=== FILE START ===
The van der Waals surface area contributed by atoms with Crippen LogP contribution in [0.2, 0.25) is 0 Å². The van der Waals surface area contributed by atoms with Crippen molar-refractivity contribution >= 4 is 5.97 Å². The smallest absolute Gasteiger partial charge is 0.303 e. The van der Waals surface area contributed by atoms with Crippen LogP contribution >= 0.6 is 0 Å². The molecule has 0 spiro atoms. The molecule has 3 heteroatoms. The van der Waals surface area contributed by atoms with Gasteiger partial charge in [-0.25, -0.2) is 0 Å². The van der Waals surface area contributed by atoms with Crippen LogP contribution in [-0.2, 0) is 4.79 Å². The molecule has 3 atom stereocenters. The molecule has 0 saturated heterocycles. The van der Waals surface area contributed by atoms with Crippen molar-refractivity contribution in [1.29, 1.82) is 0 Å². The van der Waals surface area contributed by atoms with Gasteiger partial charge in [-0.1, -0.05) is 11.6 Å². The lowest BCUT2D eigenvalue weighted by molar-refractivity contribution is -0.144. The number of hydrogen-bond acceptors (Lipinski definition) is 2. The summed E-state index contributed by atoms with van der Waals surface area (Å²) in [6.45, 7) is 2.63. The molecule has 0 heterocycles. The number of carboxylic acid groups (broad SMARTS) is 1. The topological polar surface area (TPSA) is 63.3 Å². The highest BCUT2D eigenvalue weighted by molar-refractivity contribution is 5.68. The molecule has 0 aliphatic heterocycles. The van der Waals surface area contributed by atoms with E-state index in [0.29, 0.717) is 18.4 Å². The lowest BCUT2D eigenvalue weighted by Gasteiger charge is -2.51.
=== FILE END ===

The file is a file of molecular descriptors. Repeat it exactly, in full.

The van der Waals surface area contributed by atoms with Crippen LogP contribution in [0.2, 0.25) is 0 Å². The van der Waals surface area contributed by atoms with Crippen molar-refractivity contribution >= 4 is 5.97 Å². The smallest absolute Gasteiger partial charge is 0.303 e. The van der Waals surface area contributed by atoms with Crippen LogP contribution >= 0.6 is 0 Å². The molecule has 0 spiro atoms. The molecule has 3 heteroatoms. The van der Waals surface area contributed by atoms with Gasteiger partial charge in [-0.25, -0.2) is 0 Å². The van der Waals surface area contributed by atoms with Crippen LogP contribution in [-0.2, 0) is 4.79 Å². The molecule has 3 atom stereocenters. The molecule has 0 saturated heterocycles. The van der Waals surface area contributed by atoms with Crippen molar-refractivity contribution in [1.29, 1.82) is 0 Å². The van der Waals surface area contributed by atoms with Gasteiger partial charge in [-0.1, -0.05) is 11.6 Å². The lowest BCUT2D eigenvalue weighted by molar-refractivity contribution is -0.144. The number of hydrogen-bond acceptors (Lipinski definition) is 2. The summed E-state index contributed by atoms with van der Waals surface area (Å²) in [6.45, 7) is 2.63. The molecule has 0 heterocycles. The number of carboxylic acid groups (broad SMARTS) is 1. The topological polar surface area (TPSA) is 63.3 Å². The highest BCUT2D eigenvalue weighted by molar-refractivity contribution is 5.68. The molecule has 0 aliphatic heterocycles. The van der Waals surface area contributed by atoms with E-state index in [0.29, 0.717) is 18.4 Å². The lowest BCUT2D eigenvalue weighted by Gasteiger charge is -2.51.